Involved in another country’s politics

Despite cultural or political boundaries, everyone should be involved in the political process.

There are a number of social, cultural and political differences between Korea and the U.S. But, the most interesting difference that I, a senior undergraduate from Korea studying political science and economics at the University of Minnesota, noticed is that native students like to get involved in and be passionate about national politics while many Korean students are just not really interested in national politics in general.

 During the four years living in the U.S., specifically in New York and Minnesota, I have seen so many American students actively participating in political events and raising their voices to protect their political rights. They motivated me to get involved in American politics, and now I am actively working as an intern at the Minnesota Public Interest Research Group. MPIRG is a grassroots, non-partisan, nonprofit, student-directed organization that empowers and trains students and engages the community to take collective action in the public interest throughout the state of Minnesota.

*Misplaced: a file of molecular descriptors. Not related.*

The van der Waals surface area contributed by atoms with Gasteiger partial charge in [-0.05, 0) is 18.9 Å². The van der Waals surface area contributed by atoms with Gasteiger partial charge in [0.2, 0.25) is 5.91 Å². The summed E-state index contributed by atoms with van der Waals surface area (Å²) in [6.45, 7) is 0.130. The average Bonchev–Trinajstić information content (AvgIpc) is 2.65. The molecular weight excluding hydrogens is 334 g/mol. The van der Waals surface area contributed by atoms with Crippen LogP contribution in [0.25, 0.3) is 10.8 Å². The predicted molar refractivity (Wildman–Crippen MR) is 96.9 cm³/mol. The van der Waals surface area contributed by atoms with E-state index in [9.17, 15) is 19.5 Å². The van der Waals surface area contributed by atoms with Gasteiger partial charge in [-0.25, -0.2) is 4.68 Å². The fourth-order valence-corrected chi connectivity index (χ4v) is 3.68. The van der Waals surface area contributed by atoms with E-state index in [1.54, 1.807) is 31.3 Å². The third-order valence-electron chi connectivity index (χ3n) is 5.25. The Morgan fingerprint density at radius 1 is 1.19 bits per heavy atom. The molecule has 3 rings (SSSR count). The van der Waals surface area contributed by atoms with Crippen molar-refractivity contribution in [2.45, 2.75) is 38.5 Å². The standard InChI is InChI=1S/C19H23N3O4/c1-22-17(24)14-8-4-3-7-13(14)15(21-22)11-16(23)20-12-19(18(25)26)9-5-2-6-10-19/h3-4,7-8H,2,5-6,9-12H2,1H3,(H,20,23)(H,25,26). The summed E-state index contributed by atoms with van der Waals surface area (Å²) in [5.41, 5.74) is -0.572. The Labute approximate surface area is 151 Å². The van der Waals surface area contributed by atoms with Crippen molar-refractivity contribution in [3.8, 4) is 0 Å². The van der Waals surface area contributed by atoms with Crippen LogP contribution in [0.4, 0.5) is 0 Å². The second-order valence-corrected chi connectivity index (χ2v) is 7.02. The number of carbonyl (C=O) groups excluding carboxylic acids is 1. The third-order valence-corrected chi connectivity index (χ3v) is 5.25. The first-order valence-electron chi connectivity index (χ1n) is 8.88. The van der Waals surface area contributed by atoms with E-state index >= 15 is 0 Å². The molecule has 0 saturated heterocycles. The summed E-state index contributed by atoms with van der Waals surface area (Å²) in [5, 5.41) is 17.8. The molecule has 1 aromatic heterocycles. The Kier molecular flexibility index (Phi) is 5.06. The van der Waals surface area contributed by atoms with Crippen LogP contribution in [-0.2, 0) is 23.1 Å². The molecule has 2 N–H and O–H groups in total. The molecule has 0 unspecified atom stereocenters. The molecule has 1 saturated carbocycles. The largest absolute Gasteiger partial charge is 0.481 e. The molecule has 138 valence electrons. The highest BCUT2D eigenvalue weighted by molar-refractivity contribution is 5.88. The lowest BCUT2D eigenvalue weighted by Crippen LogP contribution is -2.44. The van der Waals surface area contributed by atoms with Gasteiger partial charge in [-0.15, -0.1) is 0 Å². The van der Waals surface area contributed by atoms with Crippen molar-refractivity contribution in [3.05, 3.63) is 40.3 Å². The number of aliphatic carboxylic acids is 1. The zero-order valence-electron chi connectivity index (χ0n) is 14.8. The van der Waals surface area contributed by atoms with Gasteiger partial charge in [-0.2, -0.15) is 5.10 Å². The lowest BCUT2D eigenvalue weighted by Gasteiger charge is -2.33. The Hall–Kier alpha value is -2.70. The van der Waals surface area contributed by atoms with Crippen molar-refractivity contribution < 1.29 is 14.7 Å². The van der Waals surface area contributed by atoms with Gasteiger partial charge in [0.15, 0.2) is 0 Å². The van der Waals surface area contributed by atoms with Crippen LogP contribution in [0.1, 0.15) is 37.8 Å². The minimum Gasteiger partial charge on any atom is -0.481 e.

The current issue that we are focusing on now is the two constitutional amendments that will appear on the ballot on the upcoming Election Day on Nov. 6th, 2012. With MPIRG, I am working for raising awareness about how the two amendments would threaten the principles of democracy among the University students and leading students to take action and practice their voting rights.

It’s a great pleasure and fulfilling experience for me to be part of an organization that has helped motivate me to become an active participant in local politics and does meaningful work in its community. I would like to encourage other students to join us in representing students’ voices over the issues that matter most to us.